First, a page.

2. Is it on Google Maps? Anyone can add a location to Google Maps. If you go on maps and see that the site isn’t on it, you could add it. This will make it easier for volunteers to find it and will help families visit. You will want to do your research on its name before doing this. Some graveyards have been called multiple names and you will have to choose one to put on the map. Choose the commonly used name. You are going to want to be consistent with the name. It may take a while for it to be approved by Maps.

3. Get a sign. So you have permission to work in a graveyard and have found the proper channels to go down to get approval for the projects you want to do. Proper signage lets visitors know that the site is cared for.

Signs can be simple with just the name and date established. Some signs have rules, like “no gravestone rubbing” and “no dumping of trash”. Some have hours like “open sunrise to sunset”. Some have detailed histories. Some say who is caring for the site and how to contact them. Signage helps communicate how you expect people to treat the site going forward.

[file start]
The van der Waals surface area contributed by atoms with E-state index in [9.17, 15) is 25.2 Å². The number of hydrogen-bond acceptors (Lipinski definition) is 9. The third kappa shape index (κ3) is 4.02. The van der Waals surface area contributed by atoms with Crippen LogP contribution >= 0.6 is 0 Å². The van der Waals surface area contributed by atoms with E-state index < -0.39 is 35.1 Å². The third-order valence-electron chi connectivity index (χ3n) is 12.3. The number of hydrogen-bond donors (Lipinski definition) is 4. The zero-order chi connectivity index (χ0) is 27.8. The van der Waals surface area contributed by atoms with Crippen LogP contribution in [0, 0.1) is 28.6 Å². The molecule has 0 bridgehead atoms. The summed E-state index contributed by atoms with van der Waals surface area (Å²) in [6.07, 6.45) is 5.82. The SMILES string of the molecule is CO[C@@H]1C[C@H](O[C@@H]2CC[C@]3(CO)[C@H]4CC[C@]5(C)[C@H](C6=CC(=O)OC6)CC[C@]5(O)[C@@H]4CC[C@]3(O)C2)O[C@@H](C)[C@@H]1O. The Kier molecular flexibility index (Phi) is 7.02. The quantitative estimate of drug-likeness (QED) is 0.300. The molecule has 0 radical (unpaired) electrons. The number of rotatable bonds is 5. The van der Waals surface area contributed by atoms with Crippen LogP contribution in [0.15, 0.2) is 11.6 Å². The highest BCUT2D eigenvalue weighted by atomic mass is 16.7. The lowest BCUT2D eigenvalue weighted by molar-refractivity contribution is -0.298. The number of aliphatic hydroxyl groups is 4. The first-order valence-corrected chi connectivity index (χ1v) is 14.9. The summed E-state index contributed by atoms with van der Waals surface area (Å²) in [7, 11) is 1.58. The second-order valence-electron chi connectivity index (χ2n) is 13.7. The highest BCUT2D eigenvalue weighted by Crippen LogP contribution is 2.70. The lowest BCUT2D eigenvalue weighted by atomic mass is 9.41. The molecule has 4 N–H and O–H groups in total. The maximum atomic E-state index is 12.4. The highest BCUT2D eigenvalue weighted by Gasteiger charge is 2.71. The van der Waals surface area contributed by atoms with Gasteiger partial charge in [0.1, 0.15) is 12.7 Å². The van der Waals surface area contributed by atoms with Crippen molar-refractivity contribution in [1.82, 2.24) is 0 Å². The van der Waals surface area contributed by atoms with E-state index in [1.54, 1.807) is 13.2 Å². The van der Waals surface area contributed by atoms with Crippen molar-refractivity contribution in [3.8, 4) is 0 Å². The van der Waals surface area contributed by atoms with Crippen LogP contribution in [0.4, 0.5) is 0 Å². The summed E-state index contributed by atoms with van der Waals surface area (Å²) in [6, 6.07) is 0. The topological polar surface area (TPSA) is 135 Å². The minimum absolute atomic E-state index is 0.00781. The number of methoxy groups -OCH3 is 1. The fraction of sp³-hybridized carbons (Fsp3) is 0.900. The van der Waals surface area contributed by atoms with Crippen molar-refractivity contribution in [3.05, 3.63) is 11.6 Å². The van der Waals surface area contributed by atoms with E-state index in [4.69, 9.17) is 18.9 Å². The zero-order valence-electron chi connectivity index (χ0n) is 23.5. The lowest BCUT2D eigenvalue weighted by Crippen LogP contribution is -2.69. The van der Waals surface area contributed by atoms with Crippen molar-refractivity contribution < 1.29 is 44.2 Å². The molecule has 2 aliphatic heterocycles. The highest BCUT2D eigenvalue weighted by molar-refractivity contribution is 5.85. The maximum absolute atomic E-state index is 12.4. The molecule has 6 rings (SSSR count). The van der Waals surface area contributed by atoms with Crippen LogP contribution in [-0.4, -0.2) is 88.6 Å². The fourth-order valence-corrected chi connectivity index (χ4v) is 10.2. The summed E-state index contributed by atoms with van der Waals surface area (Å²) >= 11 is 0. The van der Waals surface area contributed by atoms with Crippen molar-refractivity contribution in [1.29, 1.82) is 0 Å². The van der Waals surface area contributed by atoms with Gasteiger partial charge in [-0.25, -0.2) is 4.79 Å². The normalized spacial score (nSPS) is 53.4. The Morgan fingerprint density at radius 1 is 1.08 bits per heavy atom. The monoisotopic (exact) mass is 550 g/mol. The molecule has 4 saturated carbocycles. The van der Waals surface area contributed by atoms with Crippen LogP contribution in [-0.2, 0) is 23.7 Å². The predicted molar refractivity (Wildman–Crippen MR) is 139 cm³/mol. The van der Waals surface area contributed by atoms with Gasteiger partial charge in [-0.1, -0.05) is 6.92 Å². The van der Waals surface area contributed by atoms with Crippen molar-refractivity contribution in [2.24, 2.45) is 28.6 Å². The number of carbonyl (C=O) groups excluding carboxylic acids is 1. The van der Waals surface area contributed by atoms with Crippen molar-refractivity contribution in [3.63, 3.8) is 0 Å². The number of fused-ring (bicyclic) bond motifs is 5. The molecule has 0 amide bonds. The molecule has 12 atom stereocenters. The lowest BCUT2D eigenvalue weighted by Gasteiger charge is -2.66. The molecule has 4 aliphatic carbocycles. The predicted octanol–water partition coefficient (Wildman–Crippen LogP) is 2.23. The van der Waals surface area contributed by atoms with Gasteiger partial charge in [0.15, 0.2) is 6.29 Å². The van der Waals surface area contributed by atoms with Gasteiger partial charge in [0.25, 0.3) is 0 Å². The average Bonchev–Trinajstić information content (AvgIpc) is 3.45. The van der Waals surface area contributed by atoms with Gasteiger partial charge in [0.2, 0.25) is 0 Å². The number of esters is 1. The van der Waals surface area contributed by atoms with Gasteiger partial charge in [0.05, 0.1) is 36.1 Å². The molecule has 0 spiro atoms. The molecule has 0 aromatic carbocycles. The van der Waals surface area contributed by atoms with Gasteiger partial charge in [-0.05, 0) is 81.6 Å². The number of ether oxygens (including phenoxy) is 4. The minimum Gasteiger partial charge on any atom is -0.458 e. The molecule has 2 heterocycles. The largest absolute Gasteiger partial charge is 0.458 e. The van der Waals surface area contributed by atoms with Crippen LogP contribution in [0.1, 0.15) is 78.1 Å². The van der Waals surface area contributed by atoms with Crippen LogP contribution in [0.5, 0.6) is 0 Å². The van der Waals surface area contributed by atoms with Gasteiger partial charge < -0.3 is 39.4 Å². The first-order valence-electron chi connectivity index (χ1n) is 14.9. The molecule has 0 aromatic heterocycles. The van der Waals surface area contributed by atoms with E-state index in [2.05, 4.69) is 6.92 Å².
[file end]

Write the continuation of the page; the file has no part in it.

4. Give your site a Facebook Page or Facebook Group. Having a page specifically for the graveyard you are working on will help you recruit volunteers and raise interest. Do your best to post regularly so people see that your project is active.

Share your posts to local history groups.

5. Document those stones! Join Find a Grave or Billiongraves or even do it the old-fashioned way by making a paper map and a corresponding list of names. Trust me when I say future gravestone restorers will thank you for helping them know there are things missing and where out of place stones belong.

6. No Available Funds? Crowdfund! You probably won’t collect a fortune. Often you will collect enough to get started with small projects though. Also, you could look for small, local grants to get started.